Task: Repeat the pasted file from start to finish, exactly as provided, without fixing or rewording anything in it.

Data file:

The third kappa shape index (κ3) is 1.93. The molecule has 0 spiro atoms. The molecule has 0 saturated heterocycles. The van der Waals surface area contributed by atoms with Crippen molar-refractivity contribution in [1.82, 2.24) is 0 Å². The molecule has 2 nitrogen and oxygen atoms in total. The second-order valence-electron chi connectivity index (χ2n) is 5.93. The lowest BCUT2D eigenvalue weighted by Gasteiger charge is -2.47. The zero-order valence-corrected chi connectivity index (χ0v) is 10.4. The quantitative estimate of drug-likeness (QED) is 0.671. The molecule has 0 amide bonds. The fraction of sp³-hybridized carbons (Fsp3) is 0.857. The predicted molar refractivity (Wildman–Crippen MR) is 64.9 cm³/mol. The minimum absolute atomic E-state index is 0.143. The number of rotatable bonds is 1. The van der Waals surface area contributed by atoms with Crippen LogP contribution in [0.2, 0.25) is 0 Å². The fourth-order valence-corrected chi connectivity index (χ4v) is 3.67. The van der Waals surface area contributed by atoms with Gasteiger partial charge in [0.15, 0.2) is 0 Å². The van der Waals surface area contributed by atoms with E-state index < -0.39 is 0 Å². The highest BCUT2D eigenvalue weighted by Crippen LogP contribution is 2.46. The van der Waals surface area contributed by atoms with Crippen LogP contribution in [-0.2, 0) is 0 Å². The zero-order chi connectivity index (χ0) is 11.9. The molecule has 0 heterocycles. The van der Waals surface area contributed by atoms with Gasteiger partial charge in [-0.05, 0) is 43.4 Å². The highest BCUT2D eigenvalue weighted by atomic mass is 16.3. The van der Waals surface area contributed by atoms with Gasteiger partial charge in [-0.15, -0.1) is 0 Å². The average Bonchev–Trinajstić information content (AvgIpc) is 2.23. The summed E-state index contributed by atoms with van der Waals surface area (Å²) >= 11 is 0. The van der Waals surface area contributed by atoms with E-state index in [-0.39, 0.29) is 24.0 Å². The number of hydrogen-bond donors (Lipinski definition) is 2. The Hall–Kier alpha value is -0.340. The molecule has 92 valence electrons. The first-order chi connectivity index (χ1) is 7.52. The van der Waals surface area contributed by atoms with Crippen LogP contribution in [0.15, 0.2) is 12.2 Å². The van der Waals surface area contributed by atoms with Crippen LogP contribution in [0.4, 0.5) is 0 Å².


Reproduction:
The third kappa shape index (κ3) is 1.93. The molecule has 0 spiro atoms. The molecule has 0 saturated heterocycles. The van der Waals surface area contributed by atoms with Crippen molar-refractivity contribution in [1.82, 2.24) is 0 Å². The molecule has 2 nitrogen and oxygen atoms in total. The second-order valence-electron chi connectivity index (χ2n) is 5.93. The lowest BCUT2D eigenvalue weighted by Gasteiger charge is -2.47. The zero-order valence-corrected chi connectivity index (χ0v) is 10.4. The quantitative estimate of drug-likeness (QED) is 0.671. The molecule has 0 amide bonds. The fraction of sp³-hybridized carbons (Fsp3) is 0.857. The predicted molar refractivity (Wildman–Crippen MR) is 64.9 cm³/mol. The minimum absolute atomic E-state index is 0.143. The number of rotatable bonds is 1. The van der Waals surface area contributed by atoms with Crippen LogP contribution in [0.2, 0.25) is 0 Å². The fourth-order valence-corrected chi connectivity index (χ4v) is 3.67. The van der Waals surface area contributed by atoms with Gasteiger partial charge in [0.15, 0.2) is 0 Å². The van der Waals surface area contributed by atoms with E-state index < -0.39 is 0 Å². The highest BCUT2D eigenvalue weighted by Crippen LogP contribution is 2.46. The van der Waals surface area contributed by atoms with Crippen LogP contribution in [-0.2, 0) is 0 Å². The zero-order chi connectivity index (χ0) is 11.9. The molecule has 0 heterocycles. The van der Waals surface area contributed by atoms with Gasteiger partial charge in [-0.05, 0) is 43.4 Å². The highest BCUT2D eigenvalue weighted by atomic mass is 16.3. The van der Waals surface area contributed by atoms with Gasteiger partial charge in [-0.15, -0.1) is 0 Å². The average Bonchev–Trinajstić information content (AvgIpc) is 2.23. The summed E-state index contributed by atoms with van der Waals surface area (Å²) >= 11 is 0. The van der Waals surface area contributed by atoms with E-state index in [-0.39, 0.29) is 24.0 Å². The number of hydrogen-bond donors (Lipinski definition) is 2. The Hall–Kier alpha value is -0.340. The molecule has 92 valence electrons. The first-order chi connectivity index (χ1) is 7.52. The van der Waals surface area contributed by atoms with Crippen LogP contribution in [0.15, 0.2) is 12.2 Å². The van der Waals surface area contributed by atoms with Crippen LogP contribution in [0.4, 0.5) is 0 Å².